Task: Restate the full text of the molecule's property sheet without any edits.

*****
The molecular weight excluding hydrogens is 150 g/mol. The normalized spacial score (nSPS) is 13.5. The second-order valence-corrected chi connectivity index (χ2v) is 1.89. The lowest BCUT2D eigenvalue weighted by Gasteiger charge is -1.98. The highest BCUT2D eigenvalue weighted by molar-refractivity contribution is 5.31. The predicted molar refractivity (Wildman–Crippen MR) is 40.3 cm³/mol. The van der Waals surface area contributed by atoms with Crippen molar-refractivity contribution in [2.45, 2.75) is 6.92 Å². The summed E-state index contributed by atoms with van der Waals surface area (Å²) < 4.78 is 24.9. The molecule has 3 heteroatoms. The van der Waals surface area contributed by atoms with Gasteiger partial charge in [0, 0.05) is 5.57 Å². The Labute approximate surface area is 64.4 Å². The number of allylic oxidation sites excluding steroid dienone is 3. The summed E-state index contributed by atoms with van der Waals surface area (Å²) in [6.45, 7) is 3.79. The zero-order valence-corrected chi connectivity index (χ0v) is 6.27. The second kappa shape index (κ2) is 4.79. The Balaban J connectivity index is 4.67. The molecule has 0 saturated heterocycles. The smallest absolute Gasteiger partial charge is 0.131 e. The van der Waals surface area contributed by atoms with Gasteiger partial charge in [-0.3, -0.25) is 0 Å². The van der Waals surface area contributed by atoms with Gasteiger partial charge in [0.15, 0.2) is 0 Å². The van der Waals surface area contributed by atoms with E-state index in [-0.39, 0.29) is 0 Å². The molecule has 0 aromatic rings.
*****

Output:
The molecular weight excluding hydrogens is 150 g/mol. The normalized spacial score (nSPS) is 13.5. The second-order valence-corrected chi connectivity index (χ2v) is 1.89. The lowest BCUT2D eigenvalue weighted by Gasteiger charge is -1.98. The highest BCUT2D eigenvalue weighted by molar-refractivity contribution is 5.31. The predicted molar refractivity (Wildman–Crippen MR) is 40.3 cm³/mol. The van der Waals surface area contributed by atoms with Crippen molar-refractivity contribution in [2.45, 2.75) is 6.92 Å². The summed E-state index contributed by atoms with van der Waals surface area (Å²) < 4.78 is 24.9. The molecule has 3 heteroatoms. The van der Waals surface area contributed by atoms with Gasteiger partial charge in [0, 0.05) is 5.57 Å². The Labute approximate surface area is 64.4 Å². The number of allylic oxidation sites excluding steroid dienone is 3. The summed E-state index contributed by atoms with van der Waals surface area (Å²) in [6.45, 7) is 3.79. The zero-order valence-corrected chi connectivity index (χ0v) is 6.27. The second kappa shape index (κ2) is 4.79. The Balaban J connectivity index is 4.67. The molecule has 0 saturated heterocycles. The smallest absolute Gasteiger partial charge is 0.131 e. The van der Waals surface area contributed by atoms with Gasteiger partial charge in [-0.3, -0.25) is 0 Å². The van der Waals surface area contributed by atoms with Gasteiger partial charge in [0.15, 0.2) is 0 Å². The van der Waals surface area contributed by atoms with E-state index in [-0.39, 0.29) is 0 Å². The molecule has 0 aromatic rings.